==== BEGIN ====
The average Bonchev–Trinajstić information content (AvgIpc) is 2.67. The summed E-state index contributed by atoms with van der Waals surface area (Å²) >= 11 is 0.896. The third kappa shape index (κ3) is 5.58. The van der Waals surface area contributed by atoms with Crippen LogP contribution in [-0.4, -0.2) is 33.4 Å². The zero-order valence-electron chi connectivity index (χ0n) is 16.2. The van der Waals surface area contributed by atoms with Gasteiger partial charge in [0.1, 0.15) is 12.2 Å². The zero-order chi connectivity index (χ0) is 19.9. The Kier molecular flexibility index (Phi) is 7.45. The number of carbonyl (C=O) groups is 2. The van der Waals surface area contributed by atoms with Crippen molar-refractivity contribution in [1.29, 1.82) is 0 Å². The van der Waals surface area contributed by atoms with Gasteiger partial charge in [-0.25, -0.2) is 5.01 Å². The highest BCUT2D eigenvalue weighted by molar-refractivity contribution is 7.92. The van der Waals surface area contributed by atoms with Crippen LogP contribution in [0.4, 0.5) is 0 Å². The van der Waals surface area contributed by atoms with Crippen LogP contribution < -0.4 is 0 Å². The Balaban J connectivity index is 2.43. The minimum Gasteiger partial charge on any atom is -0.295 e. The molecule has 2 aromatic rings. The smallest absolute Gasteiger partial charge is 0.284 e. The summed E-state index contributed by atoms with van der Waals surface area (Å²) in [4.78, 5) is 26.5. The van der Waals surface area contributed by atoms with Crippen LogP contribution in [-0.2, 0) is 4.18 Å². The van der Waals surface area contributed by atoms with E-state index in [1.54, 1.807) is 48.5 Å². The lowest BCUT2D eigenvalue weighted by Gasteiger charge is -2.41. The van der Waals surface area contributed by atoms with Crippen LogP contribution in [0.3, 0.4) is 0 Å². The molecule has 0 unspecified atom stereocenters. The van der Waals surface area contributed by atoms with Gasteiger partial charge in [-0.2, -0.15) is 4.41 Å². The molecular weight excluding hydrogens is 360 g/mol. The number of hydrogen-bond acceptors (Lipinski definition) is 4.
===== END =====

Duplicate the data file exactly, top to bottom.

The average Bonchev–Trinajstić information content (AvgIpc) is 2.67. The summed E-state index contributed by atoms with van der Waals surface area (Å²) >= 11 is 0.896. The third kappa shape index (κ3) is 5.58. The van der Waals surface area contributed by atoms with Crippen LogP contribution in [-0.4, -0.2) is 33.4 Å². The zero-order valence-electron chi connectivity index (χ0n) is 16.2. The van der Waals surface area contributed by atoms with Gasteiger partial charge in [0.1, 0.15) is 12.2 Å². The zero-order chi connectivity index (χ0) is 19.9. The Kier molecular flexibility index (Phi) is 7.45. The number of carbonyl (C=O) groups is 2. The van der Waals surface area contributed by atoms with Crippen molar-refractivity contribution in [1.29, 1.82) is 0 Å². The van der Waals surface area contributed by atoms with Gasteiger partial charge in [-0.25, -0.2) is 5.01 Å². The highest BCUT2D eigenvalue weighted by molar-refractivity contribution is 7.92. The van der Waals surface area contributed by atoms with Crippen LogP contribution in [0.4, 0.5) is 0 Å². The van der Waals surface area contributed by atoms with Crippen LogP contribution < -0.4 is 0 Å². The Balaban J connectivity index is 2.43. The minimum Gasteiger partial charge on any atom is -0.295 e. The molecule has 2 aromatic rings. The smallest absolute Gasteiger partial charge is 0.284 e. The summed E-state index contributed by atoms with van der Waals surface area (Å²) in [4.78, 5) is 26.5. The van der Waals surface area contributed by atoms with Crippen LogP contribution in [-0.2, 0) is 4.18 Å². The van der Waals surface area contributed by atoms with E-state index in [1.54, 1.807) is 48.5 Å². The lowest BCUT2D eigenvalue weighted by Gasteiger charge is -2.41. The van der Waals surface area contributed by atoms with Crippen LogP contribution in [0.3, 0.4) is 0 Å². The molecule has 0 unspecified atom stereocenters. The van der Waals surface area contributed by atoms with Gasteiger partial charge in [-0.2, -0.15) is 4.41 Å². The molecular weight excluding hydrogens is 360 g/mol. The number of hydrogen-bond acceptors (Lipinski definition) is 4.